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What Sketches (and Prototypes) Are and Are Not.

Bill Buxton We will never all agree on what design is. But we can probably agree that sketching is an archetypal activity associated with design. Hence, for interaction design or experience design to in fact be design, it is reasonable to assume that they likewise have sketching associated with them. But it is equally reasonable to assume that conventional sketching, as practiced in industrial design or architecture is not adequate. This begs the question, what is sketching in interaction and experience design, and how do we recognize it when we see it, so to speak? To help guide us, here is my best attempt to go meta and capture their relevant attributes of conventional sketches. Sketches are: Quick: A sketch is quick to make, or at least gives the impression that that is so. Timely: A sketch can be provided when needed. Inexpensive: A sketch is cheap. Cost must not inhibit the ability to explore a concept, especially early in the design process. Disposable: Sketches are disposable. If you cant afford to throw it away when done, it is probably not a sketch. The investment with a sketch is in the concept, not the execution. Plentiful: Sketches tend to not exist in isolation. Their meaning or relevance is generally in the context of a collection or series, not as an isolated rendering. Clear vocabulary: The style in which a sketch is rendered follows certain conventions that distinguish it from other types of renderings. The style, or form, signals that it is a sketch. The way that lines extend through endpoints is an example of such a convention, or style. Distinct Gesture: Not tight. Open. Free. Constrained Resolution: Sketches are not rendered at a resolution higher than is required to capture their intended purpose or concept. Going beyond good enough is a negative, not positive. (Which is why I take marks off students work if it is too good.) Appropriate Degree of Refinement: The resolution or style of a sketchs rendering should not suggest a degree of refinement of the concept depicted that exceeds the actual state of development, or thinking, of that concept. Ambiguity: Sketches are intentionally ambiguous, and much of their value derives from their being able to be interpreted in different ways, and new relationships seen within them, even by the person who drew them. Suggest & explore rather than confirm: More on this later, but sketches dont tell, they suggest. Their value lies not in the artifact of the sketch itself, but its ability to provide a catalyst to the desired and appropriate behaviours, conversations, and interactions.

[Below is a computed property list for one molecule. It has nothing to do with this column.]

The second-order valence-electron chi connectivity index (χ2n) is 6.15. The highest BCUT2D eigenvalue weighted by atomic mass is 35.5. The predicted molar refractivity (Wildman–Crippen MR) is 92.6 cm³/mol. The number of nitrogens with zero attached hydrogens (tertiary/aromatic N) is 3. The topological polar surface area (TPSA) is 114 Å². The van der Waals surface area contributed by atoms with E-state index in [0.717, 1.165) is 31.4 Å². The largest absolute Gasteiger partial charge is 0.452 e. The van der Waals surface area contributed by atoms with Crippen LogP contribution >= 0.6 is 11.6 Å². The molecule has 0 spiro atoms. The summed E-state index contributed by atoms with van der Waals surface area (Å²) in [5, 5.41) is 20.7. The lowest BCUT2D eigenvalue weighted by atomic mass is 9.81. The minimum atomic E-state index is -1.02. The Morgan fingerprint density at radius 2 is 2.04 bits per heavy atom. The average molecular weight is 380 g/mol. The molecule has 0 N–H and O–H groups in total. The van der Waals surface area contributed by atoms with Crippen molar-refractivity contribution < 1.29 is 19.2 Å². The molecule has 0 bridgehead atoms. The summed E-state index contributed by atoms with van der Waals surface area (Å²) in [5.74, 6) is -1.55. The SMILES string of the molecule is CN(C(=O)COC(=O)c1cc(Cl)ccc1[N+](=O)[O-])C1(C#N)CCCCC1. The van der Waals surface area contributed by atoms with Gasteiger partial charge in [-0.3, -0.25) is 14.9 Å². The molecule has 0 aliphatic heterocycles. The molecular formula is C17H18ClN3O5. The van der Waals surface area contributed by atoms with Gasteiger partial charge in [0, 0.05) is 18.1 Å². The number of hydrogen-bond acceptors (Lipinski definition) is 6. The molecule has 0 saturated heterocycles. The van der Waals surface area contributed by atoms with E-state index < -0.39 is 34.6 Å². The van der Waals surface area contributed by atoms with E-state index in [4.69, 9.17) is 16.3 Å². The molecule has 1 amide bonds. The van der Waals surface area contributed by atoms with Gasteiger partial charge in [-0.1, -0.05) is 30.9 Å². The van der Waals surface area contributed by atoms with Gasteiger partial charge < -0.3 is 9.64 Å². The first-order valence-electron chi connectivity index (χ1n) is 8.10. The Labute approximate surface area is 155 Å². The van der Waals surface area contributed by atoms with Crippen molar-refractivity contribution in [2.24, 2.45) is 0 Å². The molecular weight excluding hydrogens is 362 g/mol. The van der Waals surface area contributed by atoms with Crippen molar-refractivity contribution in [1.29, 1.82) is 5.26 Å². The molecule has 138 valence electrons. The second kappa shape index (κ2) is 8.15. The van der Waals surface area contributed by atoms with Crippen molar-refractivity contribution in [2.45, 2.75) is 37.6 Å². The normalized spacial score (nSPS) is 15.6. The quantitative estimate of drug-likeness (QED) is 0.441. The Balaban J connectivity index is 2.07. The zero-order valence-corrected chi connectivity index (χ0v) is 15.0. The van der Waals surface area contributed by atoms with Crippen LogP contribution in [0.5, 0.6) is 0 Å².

The above describes what sketches are. Now lets touch on what sketches are not. They are not prototypes. While both sketches and prototypes are instantiations of a design concept, they serve different purposes, and therefore are concentrated at different stages of the design process. To expand on the last point, above, they differ in intent, as is summarized in the following table:

Sketch Invite Suggest Explore Question Propose Provoke Tentative, non committal

Prototype Attend Describe Refine Answer Test Resolve Specific Depiction

Table 1: Distinguishing Sketches from Prototypes According to Intent Sketches dominate the early ideation stages, whereas prototypes are more concentrated at the later stages where things are converging within the design funnel. Much of this has to do with how they differ with respect to the attributes of cost, timeliness, quantity, and disposability that we discussed above as characterizing sketches. Essentially, the investment in a prototype is larger than that in a sketch, hence there are fewer of them, they are less disposable, and they take longer to build. At the front-end of the funnel, when there are lots of different concepts to explore, and things are still quite uncertain, sketching dominates the process.

Figure 1: The Dynamics of the Funnel The red arrow shows that as the investment in the design increases, so does the weight or formality of the criteria whereby concepts are reviewed or accepted. This transition parallels, or perhaps drives, the transition from sketching at the beginning towards prototyping as we get closer to the product engineering. The movement from sketching to prototyping is matched with a change in emphasis from user interface design towards usability testing. (Image: Bill Buxton) These and related notions are captured graphically in Figure 1. The white circular arrows reinforce that the whole design phase is an iterative, user-centred process. The transition in colour reflects a transition from a concentration on sketching at the front to prototyping at the back. Related to this, and signified in the colour coding is the accompanying transition from user interface (UI) design to usability testing.